The book came out last August, so it’s been almost a year. I started writing it mostly to record my unit studies, not really planning on turning it into a book. Then I realized that parents might find it useful, so I got more serious about it and started a homeschooling science class so that I could test some of the homeschool science experiments again in a classroom setting. I found that sometimes an experiment that had worked great when I did it with my son didn’t always work the second time around! It’s been a pet peeve of mine that so many homeschool science experiments in science books don’t work; sometimes it seems like the authors never tried them out beforehand. All of the homeschool science experiments in my book are ones that I did with my son, and most of them I tried again in my science class. I spent a year testing the book in the class and the whole thing took about two years to write, not counting all of the time I’d spent researching the units the first time I taught them to my son. Of course, I wasn’t doing this full-time; I did have a son to homeschool!
Is there a certain order I should follow when deciding which chapters and homeschool science experiments to use when?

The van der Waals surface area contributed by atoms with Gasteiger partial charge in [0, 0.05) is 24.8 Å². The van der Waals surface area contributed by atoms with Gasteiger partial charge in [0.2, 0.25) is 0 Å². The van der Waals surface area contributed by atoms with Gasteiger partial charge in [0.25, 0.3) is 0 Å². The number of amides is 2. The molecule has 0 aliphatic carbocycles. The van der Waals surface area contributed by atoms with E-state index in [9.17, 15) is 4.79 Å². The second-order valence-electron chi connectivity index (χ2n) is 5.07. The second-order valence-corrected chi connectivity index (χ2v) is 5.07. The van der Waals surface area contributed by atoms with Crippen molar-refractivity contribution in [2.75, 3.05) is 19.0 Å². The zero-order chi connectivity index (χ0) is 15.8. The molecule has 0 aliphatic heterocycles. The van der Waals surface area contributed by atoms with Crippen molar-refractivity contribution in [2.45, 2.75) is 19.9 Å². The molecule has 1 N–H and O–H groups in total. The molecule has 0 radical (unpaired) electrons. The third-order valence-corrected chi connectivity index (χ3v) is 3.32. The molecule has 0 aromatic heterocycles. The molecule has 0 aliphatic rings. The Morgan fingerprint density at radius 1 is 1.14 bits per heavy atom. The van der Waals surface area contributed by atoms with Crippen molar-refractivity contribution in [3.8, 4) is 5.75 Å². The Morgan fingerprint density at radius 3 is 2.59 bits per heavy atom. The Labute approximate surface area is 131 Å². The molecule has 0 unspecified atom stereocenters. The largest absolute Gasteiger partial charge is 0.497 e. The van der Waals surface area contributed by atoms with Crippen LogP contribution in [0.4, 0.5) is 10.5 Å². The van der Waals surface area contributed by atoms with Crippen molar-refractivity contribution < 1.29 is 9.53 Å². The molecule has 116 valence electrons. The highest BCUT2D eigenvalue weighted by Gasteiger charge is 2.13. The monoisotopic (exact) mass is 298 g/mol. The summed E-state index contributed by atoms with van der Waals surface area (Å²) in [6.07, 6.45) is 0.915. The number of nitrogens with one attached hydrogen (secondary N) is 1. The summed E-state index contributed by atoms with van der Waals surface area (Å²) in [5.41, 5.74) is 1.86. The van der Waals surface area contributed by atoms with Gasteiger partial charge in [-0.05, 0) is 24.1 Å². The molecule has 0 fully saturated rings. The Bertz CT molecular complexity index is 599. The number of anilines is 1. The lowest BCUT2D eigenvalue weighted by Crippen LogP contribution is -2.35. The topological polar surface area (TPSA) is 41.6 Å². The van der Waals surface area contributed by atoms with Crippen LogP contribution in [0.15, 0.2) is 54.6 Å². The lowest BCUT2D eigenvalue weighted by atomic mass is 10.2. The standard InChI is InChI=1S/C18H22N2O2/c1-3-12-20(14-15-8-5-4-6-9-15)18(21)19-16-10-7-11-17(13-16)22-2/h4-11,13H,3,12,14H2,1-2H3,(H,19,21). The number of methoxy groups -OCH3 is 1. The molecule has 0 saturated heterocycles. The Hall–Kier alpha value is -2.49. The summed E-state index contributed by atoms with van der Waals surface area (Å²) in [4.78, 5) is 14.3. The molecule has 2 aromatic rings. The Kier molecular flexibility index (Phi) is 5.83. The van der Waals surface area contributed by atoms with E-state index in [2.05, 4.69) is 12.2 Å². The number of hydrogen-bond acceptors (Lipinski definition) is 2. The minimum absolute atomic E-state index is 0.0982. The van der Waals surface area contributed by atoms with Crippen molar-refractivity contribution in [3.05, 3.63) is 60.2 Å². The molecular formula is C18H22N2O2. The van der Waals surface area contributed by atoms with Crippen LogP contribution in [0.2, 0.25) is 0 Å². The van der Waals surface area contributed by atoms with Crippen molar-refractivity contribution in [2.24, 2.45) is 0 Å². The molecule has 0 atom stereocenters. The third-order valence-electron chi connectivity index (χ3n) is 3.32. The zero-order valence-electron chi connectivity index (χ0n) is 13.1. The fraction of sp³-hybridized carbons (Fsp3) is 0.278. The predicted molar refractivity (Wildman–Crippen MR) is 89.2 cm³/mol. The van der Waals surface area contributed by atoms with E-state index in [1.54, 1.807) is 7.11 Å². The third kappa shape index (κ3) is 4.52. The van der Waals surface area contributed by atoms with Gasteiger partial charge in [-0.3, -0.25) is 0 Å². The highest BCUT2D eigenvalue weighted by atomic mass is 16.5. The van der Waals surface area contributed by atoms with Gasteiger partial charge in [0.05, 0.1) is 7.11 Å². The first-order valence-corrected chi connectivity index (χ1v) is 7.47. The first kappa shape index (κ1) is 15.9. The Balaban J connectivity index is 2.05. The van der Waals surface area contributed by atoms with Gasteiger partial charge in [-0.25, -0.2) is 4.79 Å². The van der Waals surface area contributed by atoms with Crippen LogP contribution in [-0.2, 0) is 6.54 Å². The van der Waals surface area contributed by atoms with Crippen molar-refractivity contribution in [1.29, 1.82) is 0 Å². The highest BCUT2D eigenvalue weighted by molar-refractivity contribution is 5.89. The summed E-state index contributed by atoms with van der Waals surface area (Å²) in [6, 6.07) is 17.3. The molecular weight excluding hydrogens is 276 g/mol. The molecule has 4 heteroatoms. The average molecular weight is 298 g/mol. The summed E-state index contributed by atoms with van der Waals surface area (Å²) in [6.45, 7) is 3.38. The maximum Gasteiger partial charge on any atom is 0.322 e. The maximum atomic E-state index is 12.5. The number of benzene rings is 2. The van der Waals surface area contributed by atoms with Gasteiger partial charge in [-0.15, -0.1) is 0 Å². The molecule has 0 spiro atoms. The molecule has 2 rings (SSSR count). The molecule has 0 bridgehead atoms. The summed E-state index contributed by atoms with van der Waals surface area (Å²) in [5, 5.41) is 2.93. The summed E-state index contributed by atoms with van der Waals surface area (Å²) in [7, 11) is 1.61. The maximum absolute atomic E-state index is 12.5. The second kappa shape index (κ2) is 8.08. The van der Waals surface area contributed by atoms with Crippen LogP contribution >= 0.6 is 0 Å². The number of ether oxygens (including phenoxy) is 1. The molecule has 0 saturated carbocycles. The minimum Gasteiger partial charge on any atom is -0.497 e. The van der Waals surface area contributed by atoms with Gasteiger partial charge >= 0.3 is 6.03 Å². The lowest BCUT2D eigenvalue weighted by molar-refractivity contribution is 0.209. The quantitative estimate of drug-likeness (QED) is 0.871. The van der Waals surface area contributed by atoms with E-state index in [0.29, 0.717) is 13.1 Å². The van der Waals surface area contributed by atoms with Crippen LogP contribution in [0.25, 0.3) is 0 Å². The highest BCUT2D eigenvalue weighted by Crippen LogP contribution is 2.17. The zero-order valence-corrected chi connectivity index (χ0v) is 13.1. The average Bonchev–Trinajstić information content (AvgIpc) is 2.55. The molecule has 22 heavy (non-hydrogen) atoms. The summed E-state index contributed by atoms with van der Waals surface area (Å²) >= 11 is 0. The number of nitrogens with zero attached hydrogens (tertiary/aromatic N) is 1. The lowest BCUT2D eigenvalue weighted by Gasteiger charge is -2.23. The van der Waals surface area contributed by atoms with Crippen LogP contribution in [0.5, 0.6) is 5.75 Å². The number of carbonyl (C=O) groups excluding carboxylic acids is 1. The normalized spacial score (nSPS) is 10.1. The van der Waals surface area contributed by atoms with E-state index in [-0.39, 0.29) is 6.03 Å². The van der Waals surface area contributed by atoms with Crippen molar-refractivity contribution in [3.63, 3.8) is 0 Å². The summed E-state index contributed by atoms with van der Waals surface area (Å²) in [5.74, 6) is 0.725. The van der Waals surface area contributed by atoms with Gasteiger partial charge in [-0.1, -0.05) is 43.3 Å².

The chapters or units are in sequence, written to build on each other. However, that is not set in stone, and it is possible to jump around in the book. I would suggest that parents make sure that the children understand the information in the first ten units before starting the second ten. The first ten units are for ages 3-7 and the second ten are for ages 8-13. Doing the units in sequence is probably more important in the second half of the book, but again, parents can look at the book and decide for themselves.
How many lessons are in the book?
The book has a total of twenty units, ten for ages 3-7 and ten for ages 8-13. Each unit takes approximately 3-5 hours to complete. I would not recommend trying to finish a unit in one day. It is better to spread them out over a few days or even a few weeks.
On average, how long does it take to complete the lessons for the day?